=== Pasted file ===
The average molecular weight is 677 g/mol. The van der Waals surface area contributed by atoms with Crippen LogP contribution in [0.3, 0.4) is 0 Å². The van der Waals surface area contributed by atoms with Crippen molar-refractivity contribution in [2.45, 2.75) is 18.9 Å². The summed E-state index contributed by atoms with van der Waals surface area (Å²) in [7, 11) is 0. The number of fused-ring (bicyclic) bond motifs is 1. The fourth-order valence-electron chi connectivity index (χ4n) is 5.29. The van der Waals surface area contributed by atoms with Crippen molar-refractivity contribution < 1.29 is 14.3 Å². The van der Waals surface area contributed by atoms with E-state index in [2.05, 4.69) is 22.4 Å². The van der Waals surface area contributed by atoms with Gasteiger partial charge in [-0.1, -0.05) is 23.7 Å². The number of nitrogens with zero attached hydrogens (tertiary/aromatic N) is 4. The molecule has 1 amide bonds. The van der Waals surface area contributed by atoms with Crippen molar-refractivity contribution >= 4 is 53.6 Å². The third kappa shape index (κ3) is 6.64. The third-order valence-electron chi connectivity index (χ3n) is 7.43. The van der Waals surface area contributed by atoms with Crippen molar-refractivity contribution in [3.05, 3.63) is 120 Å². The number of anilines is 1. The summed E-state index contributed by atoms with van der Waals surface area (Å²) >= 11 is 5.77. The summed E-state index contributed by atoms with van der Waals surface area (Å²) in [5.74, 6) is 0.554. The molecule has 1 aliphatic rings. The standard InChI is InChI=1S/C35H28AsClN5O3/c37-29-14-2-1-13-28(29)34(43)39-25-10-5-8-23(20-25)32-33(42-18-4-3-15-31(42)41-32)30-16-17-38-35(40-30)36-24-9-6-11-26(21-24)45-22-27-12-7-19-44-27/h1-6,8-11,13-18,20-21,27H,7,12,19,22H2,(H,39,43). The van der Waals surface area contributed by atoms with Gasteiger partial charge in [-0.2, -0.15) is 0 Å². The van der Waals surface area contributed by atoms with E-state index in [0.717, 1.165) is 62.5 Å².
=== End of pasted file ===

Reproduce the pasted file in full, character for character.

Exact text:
The average molecular weight is 677 g/mol. The van der Waals surface area contributed by atoms with Crippen LogP contribution in [0.3, 0.4) is 0 Å². The van der Waals surface area contributed by atoms with Crippen molar-refractivity contribution in [2.45, 2.75) is 18.9 Å². The summed E-state index contributed by atoms with van der Waals surface area (Å²) in [7, 11) is 0. The number of fused-ring (bicyclic) bond motifs is 1. The fourth-order valence-electron chi connectivity index (χ4n) is 5.29. The van der Waals surface area contributed by atoms with Crippen molar-refractivity contribution < 1.29 is 14.3 Å². The van der Waals surface area contributed by atoms with E-state index in [2.05, 4.69) is 22.4 Å². The van der Waals surface area contributed by atoms with Gasteiger partial charge in [-0.1, -0.05) is 23.7 Å². The number of nitrogens with zero attached hydrogens (tertiary/aromatic N) is 4. The molecule has 1 amide bonds. The van der Waals surface area contributed by atoms with Crippen molar-refractivity contribution >= 4 is 53.6 Å². The third kappa shape index (κ3) is 6.64. The third-order valence-electron chi connectivity index (χ3n) is 7.43. The van der Waals surface area contributed by atoms with Crippen molar-refractivity contribution in [3.05, 3.63) is 120 Å². The number of anilines is 1. The summed E-state index contributed by atoms with van der Waals surface area (Å²) >= 11 is 5.77. The summed E-state index contributed by atoms with van der Waals surface area (Å²) in [5.74, 6) is 0.554. The molecule has 1 aliphatic rings. The standard InChI is InChI=1S/C35H28AsClN5O3/c37-29-14-2-1-13-28(29)34(43)39-25-10-5-8-23(20-25)32-33(42-18-4-3-15-31(42)41-32)30-16-17-38-35(40-30)36-24-9-6-11-26(21-24)45-22-27-12-7-19-44-27/h1-6,8-11,13-18,20-21,27H,7,12,19,22H2,(H,39,43). The van der Waals surface area contributed by atoms with Gasteiger partial charge in [-0.2, -0.15) is 0 Å². The van der Waals surface area contributed by atoms with E-state index in [0.717, 1.165) is 62.5 Å².